I met professional photographer Perry Trotter a few years ago in California and we instantly became friends. I was very impressed with his creative talent, but what affected me the most, was Perry’s genuine love for Israel and the Jewish people. Perry is not Jewish and in a constantly growing anti-Semitic world, a real friend of the Jews is a rare find.
That is why when Perry first talked to me about project Shadows of Shoah, I was very curious at first, but quickly my curiosity turned into a deep respect for such a project. The more I got involved with Shadows of Shoah, the more touched I became by Perry and Sheree Trotter’s work on the Holocaust. They present truth, light and hope, and they do it with dignity, as each story is one of a unique individual and not another sad statistic. They help us to remember the 6,000,000 as real people; something that much of the Holocaust work to date hasn’t always been very successful at.
Shadows of Shoah is a beacon of truth. In a world where the Jewish people are a constant target, it is so encouraging to see and hear the truth about the Holocaust. The lie being sold to the world is that the Holocaust was grossly exaggerated and in some cases completely invented. In all cases, the number 6,000,000 is never agreed upon. Holocaust deniers and historical revisionists alike would love to see the “Jewish Catastrophe” disappear from history books all together, and they could succeed if postmodern tolerance and political correctness win the battle. This is why projects like Shadows of Shoah are so critical.
Shadows of Shoah presents the truth about the Holocaust. It is neither dramatized nor romanticized. The stories come from first-person interviews with survivors of the Shoah across the world. Considering the fact that fewer and fewer survivors are still alive today, there is a sense of urgency in the Trotters’ work. As first-hand witnesses continue to disappear, the “Catastrophe” runs a greater risk of falling into oblivion.
As you view the many testimonies filmed by Perry and scripted by Sheree (Perry’s wife) from personal interviews with the survivors, the simplicity of the presentation brings out the profound reality of the Shoah. Each survivor has his/her own ordeal to recall and relive in front of the camera and they do it with difficulty but with dignity.
It gives the audience a sense of hope based on mankind’s resilience. These people who came out of the Shoah as survivors are still with us, telling their story and letting us know that after they survived the horrors of the camps, they chose to live and to share. Perry and Sheree have become catalysts for such a cause. They bring truth, light and hope into a world that too often lacks all three.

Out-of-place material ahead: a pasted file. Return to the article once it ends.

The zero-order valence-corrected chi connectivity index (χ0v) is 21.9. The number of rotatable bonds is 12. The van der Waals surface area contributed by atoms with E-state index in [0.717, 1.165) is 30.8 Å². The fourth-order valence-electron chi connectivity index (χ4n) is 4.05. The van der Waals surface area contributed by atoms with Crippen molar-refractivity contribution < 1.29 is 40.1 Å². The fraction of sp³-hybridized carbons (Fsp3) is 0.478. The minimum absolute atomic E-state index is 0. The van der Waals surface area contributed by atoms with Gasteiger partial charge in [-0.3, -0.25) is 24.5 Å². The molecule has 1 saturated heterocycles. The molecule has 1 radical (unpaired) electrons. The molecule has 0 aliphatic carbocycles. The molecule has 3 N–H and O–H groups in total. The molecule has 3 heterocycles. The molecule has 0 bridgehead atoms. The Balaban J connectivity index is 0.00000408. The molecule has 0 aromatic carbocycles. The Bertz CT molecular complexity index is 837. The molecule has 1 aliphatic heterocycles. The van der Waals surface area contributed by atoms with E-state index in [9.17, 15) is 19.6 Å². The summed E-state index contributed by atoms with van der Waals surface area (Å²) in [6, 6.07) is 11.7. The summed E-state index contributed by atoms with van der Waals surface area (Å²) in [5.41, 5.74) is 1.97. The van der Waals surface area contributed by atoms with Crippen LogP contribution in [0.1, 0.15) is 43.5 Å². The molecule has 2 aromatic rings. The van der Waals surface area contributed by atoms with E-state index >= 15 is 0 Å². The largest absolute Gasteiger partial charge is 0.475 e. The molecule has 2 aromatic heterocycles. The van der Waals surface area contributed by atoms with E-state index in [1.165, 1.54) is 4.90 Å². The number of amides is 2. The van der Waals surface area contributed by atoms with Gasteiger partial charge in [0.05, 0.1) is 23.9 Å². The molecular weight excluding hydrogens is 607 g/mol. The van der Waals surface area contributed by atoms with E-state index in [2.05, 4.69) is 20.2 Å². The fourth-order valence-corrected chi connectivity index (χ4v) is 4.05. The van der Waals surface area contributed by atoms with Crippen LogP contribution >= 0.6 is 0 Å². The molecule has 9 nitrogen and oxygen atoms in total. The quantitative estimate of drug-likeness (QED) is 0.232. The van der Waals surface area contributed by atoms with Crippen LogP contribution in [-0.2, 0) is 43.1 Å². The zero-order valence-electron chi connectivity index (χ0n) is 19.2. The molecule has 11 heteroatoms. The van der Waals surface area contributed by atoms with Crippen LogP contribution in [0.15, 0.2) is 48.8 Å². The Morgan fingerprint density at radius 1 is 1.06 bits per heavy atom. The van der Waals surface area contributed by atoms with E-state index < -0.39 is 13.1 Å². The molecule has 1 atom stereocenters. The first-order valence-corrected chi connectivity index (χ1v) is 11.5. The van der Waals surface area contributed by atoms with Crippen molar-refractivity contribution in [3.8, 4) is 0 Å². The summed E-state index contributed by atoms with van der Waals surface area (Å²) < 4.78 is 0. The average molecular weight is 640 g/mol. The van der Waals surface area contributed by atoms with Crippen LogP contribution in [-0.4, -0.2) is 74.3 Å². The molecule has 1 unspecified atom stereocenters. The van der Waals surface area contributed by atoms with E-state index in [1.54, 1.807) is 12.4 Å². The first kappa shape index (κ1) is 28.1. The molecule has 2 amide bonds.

On January 27, 2014, the United Nations will commemorate International Holocaust Remembrance Day. This date is different from the Jewish commemoration of Yom HaShoah that takes place each spring. It is an event sponsored by the United Nations. I am grateful that the UN would take on such a task on a yearly basis. Over the years, I have lost faith in the ability or even the willingness of the UN to deal with Israel fairly. UN Secretary General Ban Ki-Moon’s statement about this event says: “Denying historical facts, especially on such an important subject as the Holocaust, is just not acceptable. Nor is it acceptable to call for the elimination of any State or people. I would like to see this fundamental principle respected both in rhetoric and in practice by all the members of the international community”. I couldn’t agree more, yet I often feel that a double standard is applied to Israel and such a statement–I am afraid–might just be a string of words empty of any real meaning.
Nevertheless, the Trotters have started a campaign to familiarize people with Shadows of Shoah so they are posting a different 3-minute testimony every other day of January until the 27th. Each story is short but impactful, succinct but life-changing. It is my prayer that many people, starting with my readers, would take the time every other day of January to view these powerful testimonies and share them with many of their friends through emails and social media.
The post-Holocaust Jewish motto of NEVER AGAIN can only be achieved if people like us take the time to show the world that we care. Shadows of Shoah does exactly that, and it accomplishes the task with simplicity, dignity and depth. Perry and Sheree Trotter who identify themselves as Evangelical Christians are post-Holocausts righteous gentiles and I thank God for them.